It is important to note that the MRI is just one piece of the diagnostic puzzle. It needs to be correlated with a physical exam, a basic neurological exam and the patient's description of her symptoms and how they impact daily living. There are many instances where a disc bulge looks horrendous on MRI but in reality is having no impact, and, conversely, a small bulge may be causing many symptoms and a great deal of pain. These changes can be missed by the radiologist who writes the report and by the internist/PCP/family physician.

Do you get any pain or tingling or odd sensations at the base of your neck or across the top of shoulders, running down the arm into the thumb?

You might want to read up on "degenerative disc disease" to get an idea of what happens to elements of the spine as we age, often from normal day-to-day living. The discs are like cushions that separate the bones (vertebrae) of the spine and, along with the facet joints, are what allow us to bend and twist and have movement in the spinal column. They are comprised of something like 90% moisture, but have no blood vessels running through them to replenish lost moisture. They receive nutrients from the endplates of adjoining vertebrae...which as the spine ages turns out to not be very efficient! As a result you see "disc dessication" ...which means the disc is drying out. As this happens, the disc tends to flatten, which causes the disc space to narrow. It is this process that you have beginning to happen at several cervical levels.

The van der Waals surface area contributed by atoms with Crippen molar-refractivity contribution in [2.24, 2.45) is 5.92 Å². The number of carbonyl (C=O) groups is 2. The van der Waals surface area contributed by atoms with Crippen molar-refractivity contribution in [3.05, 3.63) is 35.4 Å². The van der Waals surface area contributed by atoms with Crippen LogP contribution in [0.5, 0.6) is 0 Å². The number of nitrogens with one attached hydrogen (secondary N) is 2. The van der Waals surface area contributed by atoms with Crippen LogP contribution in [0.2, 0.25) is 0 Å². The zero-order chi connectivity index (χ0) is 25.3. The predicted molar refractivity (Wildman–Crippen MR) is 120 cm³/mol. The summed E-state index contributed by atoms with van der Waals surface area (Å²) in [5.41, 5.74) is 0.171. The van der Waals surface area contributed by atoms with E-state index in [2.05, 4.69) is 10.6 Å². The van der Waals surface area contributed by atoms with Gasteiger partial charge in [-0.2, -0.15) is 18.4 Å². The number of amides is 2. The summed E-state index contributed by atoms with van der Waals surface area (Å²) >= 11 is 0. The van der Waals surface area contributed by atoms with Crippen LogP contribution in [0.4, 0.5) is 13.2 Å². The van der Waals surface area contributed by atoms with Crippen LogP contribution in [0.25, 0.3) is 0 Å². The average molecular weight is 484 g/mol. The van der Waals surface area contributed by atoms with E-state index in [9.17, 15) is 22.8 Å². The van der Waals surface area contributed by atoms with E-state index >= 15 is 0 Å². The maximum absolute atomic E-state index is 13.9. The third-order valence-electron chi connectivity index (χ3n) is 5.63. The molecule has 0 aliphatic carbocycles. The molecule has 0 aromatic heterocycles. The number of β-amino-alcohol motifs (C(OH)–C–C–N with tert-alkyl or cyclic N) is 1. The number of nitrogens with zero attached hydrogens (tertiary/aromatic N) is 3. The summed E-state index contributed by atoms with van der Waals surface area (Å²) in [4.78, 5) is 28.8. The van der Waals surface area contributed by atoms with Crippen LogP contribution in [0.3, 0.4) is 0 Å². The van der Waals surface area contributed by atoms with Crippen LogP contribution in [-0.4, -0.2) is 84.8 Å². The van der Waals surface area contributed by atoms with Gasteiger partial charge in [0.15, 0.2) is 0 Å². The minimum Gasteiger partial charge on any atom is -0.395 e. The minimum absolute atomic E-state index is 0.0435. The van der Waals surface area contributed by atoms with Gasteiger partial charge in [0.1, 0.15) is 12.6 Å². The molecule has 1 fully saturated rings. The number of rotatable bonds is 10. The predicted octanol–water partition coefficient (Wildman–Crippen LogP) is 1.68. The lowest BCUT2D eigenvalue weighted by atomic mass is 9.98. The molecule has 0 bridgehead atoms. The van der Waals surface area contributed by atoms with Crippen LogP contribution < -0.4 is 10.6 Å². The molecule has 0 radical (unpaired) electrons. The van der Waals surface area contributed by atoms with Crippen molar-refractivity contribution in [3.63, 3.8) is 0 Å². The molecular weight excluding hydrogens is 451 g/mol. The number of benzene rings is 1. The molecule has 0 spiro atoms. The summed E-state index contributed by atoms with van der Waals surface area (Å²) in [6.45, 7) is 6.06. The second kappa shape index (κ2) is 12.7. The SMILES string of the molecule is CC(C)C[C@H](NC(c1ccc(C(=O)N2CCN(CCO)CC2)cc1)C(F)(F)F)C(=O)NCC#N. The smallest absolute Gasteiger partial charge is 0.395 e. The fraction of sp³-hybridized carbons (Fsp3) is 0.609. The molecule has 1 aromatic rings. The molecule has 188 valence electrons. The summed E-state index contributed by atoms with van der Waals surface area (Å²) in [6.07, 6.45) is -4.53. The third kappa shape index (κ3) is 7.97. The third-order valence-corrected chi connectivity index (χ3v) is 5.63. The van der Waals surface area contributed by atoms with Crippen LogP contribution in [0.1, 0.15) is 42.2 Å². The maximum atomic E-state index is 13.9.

It is not causing issues at most of these levels, except for C4-5 and C5-6, where there are the most changes. At C5-6 the disc is bulging, extending beyond the disc space and pushing into the central spinal canal. The spinal cord is protected by spinal fluid which encompasses the cord. When that fluid is displaced by something pushing into it, in this case, the bulging disc, it creates a situation that at least bears watching by a spine specialist. This is one cause of stenosis, which means a narrowing.

Spinal Stenosis occurs primarily in two areas of the spine: the central canal and the neuromoramen...which are openings located at each vertebral level where the spinal nerves exit the spine and go out to innervate a specific part of the body. These areas can become blocked or narrowed when something pushes into it, such as a bulging disc, arthritis that causes little bone spurs, calcifications, inflammation, etc.